The Apothecary Shop

So, my trip to Colonial Williamsburg and Yorktown was a rousing success. In addition to finding my answers, I was able to explore the Raleigh Tavern, drink chocolate in R. Charlton’s Coffeehouse and go on a nighttime ghost tour. Now, when I’m writing a scene, I can picture Jenny in the parlour, or riding in a carriage, or surrounded by the spicy aromas in the apothecary shop.

Thanks to Jenny and Andrew’s urging, Love’s Courage will be available in spring 2017.
Raleigh Tavern

About the Author
Believer in dreams-come-true and self-confessed chocoholic, Elizabeth Meyette is the author of four novels. The Cavanaugh House and its sequel, Buried Secrets, are mysteries set in 1968 in the Finger Lakes region of New York State. Love’s Destiny and Love’s Spirit, are historical romances set in colonial Virginia.
Elizabeth is an Amazon Best-selling author, a PAN (Published Authors Network) member of Romance Writers of America, a member of Sisters in Crime and a member of the Society of Children’s Book Writers and Illustrators.
Before pursuing her writing career full time, Elizabeth taught English, Journalism, and Library Science/Technology in Midland, Michigan. After retiring from teaching, Elizabeth embarked on her writing career full-time and, in addition to her four novels, has published poetry, magazine articles and her blog site, Meyette’s Musings. A friend said of her, “You haven’t retired, you’ve refired!” She is currently working on her fifth and sixth novels and three picture books.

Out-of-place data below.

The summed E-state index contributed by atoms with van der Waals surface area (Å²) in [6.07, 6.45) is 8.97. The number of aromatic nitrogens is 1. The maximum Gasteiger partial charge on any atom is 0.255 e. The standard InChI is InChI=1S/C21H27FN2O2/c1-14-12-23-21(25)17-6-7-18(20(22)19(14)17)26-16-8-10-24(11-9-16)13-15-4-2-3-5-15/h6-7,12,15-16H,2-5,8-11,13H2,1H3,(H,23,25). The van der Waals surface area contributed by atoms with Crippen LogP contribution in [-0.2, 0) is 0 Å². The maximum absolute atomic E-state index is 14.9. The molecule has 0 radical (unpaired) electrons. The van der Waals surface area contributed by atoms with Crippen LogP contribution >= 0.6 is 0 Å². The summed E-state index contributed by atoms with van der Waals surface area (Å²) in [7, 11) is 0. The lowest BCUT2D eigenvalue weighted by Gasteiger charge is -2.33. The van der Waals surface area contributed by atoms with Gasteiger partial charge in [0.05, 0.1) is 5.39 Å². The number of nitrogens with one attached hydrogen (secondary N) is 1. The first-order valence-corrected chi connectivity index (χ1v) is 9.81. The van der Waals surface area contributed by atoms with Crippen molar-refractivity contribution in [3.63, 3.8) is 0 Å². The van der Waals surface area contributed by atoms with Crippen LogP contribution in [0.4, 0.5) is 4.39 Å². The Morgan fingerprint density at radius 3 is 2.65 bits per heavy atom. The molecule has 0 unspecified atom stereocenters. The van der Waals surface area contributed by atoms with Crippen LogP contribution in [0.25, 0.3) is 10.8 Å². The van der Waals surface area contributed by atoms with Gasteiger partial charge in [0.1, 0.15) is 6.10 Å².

Elizabeth and her husband Richard live in west Michigan where they enjoy the beauty of the Great Lakes. They have an agreement that she cannot cook on writing days after he endured burnt broccoli and overcooked chicken.  Fortunately, Richard is an excellent cook.

Elizabeth’s books are available at Amazon

Visit Elizabeth at:

Sunday, November 6, 2016

Mining Stories While Reminiscing

My brother, sisters and their spouses are all coming to town this weekend. Usually we only have an annual get-together, but we've had a few health scares in the family this past year, and a death, so we are realizing we need to spend more time with each other, time that is a valuable commodity. Here's a picture of us from a recent visit.

Usually when we get together, someone will tell a story, reminisce about when we were kids and what crazy things we did. I've used some of my own experiences in my writing, most recently documenting a little boy who used to draw on the soles of my shoes during nap time in Love's In The Cards.

And I've used my own family dynamics with my own three sisters in Blame It On The Brontes. We were never really quite as bad, as mad with each other as I wrote in the book, but my memories of growing up with competitive sisters definitely came into play.

My feelings during my own bra-burning days were used when I created Ginger Fitzpatrick, my suffragette from
The Reluctant Debutante. I only wish I could have found a Joseph character as my prize for speaking out for injustice.

I'm hoping one of my siblings will tell a story, relay a memory, recall an event that will spur my creative genie and I'll have a new twist on a story for my work next year. My brother usually starts laughing halfway into his stories and can't finish them. Whatever happens, we usually laugh a lot, hug a lot, and cry a little.

Whatever you've got on your agenda this weekend, be it raking leaves, going to a movie, finally deciding who to vote for, or spending time with your own family, have a blast. As for me, since the clocks are being turned back on Sunday, I get an extra hour with the people I love most.